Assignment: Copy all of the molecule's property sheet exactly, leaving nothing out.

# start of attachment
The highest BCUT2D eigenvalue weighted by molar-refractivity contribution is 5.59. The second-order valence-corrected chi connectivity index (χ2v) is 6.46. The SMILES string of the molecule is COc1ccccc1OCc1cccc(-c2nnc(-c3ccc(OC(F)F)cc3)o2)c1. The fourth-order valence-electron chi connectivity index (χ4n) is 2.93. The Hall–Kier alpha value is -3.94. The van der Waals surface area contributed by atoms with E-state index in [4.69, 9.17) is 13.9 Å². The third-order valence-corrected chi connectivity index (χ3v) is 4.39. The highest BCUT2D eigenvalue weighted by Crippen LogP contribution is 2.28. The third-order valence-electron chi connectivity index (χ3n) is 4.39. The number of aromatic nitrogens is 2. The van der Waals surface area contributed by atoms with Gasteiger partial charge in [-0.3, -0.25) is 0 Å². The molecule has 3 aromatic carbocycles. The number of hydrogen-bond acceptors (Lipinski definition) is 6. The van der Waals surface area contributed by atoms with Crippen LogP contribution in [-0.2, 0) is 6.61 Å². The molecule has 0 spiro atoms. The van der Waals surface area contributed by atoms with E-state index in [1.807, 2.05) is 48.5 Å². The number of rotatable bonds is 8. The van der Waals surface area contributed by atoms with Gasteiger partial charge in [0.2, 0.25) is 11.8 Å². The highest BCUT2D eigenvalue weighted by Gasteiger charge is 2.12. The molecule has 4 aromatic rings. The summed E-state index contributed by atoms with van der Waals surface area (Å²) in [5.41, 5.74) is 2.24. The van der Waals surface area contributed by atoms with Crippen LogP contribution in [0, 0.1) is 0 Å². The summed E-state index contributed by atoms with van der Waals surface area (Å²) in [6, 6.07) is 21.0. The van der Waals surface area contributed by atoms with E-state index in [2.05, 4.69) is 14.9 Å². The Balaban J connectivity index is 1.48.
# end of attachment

The highest BCUT2D eigenvalue weighted by molar-refractivity contribution is 5.59. The second-order valence-corrected chi connectivity index (χ2v) is 6.46. The SMILES string of the molecule is COc1ccccc1OCc1cccc(-c2nnc(-c3ccc(OC(F)F)cc3)o2)c1. The fourth-order valence-electron chi connectivity index (χ4n) is 2.93. The Hall–Kier alpha value is -3.94. The van der Waals surface area contributed by atoms with E-state index in [4.69, 9.17) is 13.9 Å². The third-order valence-corrected chi connectivity index (χ3v) is 4.39. The highest BCUT2D eigenvalue weighted by Crippen LogP contribution is 2.28. The third-order valence-electron chi connectivity index (χ3n) is 4.39. The number of aromatic nitrogens is 2. The van der Waals surface area contributed by atoms with Gasteiger partial charge in [-0.3, -0.25) is 0 Å². The molecule has 3 aromatic carbocycles. The number of hydrogen-bond acceptors (Lipinski definition) is 6. The van der Waals surface area contributed by atoms with Crippen LogP contribution in [-0.2, 0) is 6.61 Å². The molecule has 0 spiro atoms. The van der Waals surface area contributed by atoms with E-state index in [1.807, 2.05) is 48.5 Å². The number of rotatable bonds is 8. The van der Waals surface area contributed by atoms with Gasteiger partial charge in [0.2, 0.25) is 11.8 Å². The highest BCUT2D eigenvalue weighted by Gasteiger charge is 2.12. The molecule has 4 aromatic rings. The summed E-state index contributed by atoms with van der Waals surface area (Å²) in [5.41, 5.74) is 2.24. The van der Waals surface area contributed by atoms with Crippen LogP contribution in [0, 0.1) is 0 Å². The summed E-state index contributed by atoms with van der Waals surface area (Å²) in [6, 6.07) is 21.0. The van der Waals surface area contributed by atoms with E-state index in [2.05, 4.69) is 14.9 Å². The Balaban J connectivity index is 1.48.